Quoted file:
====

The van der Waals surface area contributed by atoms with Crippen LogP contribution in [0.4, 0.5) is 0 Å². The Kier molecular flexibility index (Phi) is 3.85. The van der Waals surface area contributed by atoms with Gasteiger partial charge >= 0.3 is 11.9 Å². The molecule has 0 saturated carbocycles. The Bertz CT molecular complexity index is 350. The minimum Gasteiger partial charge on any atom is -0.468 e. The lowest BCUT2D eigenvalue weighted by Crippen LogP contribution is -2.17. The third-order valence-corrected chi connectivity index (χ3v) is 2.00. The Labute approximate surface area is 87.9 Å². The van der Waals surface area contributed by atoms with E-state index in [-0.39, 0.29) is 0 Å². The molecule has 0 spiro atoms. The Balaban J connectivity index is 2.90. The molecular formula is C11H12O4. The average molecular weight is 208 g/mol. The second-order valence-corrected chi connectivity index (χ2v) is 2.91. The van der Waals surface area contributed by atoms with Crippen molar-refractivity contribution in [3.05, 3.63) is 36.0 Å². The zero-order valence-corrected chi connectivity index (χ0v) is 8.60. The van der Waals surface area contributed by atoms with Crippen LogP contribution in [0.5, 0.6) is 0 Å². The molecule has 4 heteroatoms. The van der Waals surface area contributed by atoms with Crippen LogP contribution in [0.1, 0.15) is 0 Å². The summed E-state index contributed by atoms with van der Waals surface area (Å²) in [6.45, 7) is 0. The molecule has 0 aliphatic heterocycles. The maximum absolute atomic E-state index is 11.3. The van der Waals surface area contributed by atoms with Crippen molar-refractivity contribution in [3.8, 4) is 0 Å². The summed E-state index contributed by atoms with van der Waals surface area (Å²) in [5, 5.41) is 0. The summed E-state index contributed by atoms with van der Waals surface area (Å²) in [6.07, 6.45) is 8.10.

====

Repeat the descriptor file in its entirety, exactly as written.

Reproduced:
The van der Waals surface area contributed by atoms with Crippen LogP contribution in [0.4, 0.5) is 0 Å². The Kier molecular flexibility index (Phi) is 3.85. The van der Waals surface area contributed by atoms with Gasteiger partial charge >= 0.3 is 11.9 Å². The molecule has 0 saturated carbocycles. The Bertz CT molecular complexity index is 350. The minimum Gasteiger partial charge on any atom is -0.468 e. The lowest BCUT2D eigenvalue weighted by Crippen LogP contribution is -2.17. The third-order valence-corrected chi connectivity index (χ3v) is 2.00. The Labute approximate surface area is 87.9 Å². The van der Waals surface area contributed by atoms with E-state index in [-0.39, 0.29) is 0 Å². The molecule has 0 spiro atoms. The Balaban J connectivity index is 2.90. The molecular formula is C11H12O4. The average molecular weight is 208 g/mol. The second-order valence-corrected chi connectivity index (χ2v) is 2.91. The van der Waals surface area contributed by atoms with Crippen molar-refractivity contribution in [3.05, 3.63) is 36.0 Å². The zero-order valence-corrected chi connectivity index (χ0v) is 8.60. The van der Waals surface area contributed by atoms with Crippen LogP contribution in [0.5, 0.6) is 0 Å². The molecule has 4 heteroatoms. The van der Waals surface area contributed by atoms with Crippen LogP contribution in [0.1, 0.15) is 0 Å². The summed E-state index contributed by atoms with van der Waals surface area (Å²) in [6.45, 7) is 0. The molecule has 0 aliphatic heterocycles. The maximum absolute atomic E-state index is 11.3. The van der Waals surface area contributed by atoms with Crippen molar-refractivity contribution in [3.8, 4) is 0 Å². The summed E-state index contributed by atoms with van der Waals surface area (Å²) in [5, 5.41) is 0. The summed E-state index contributed by atoms with van der Waals surface area (Å²) in [6.07, 6.45) is 8.10.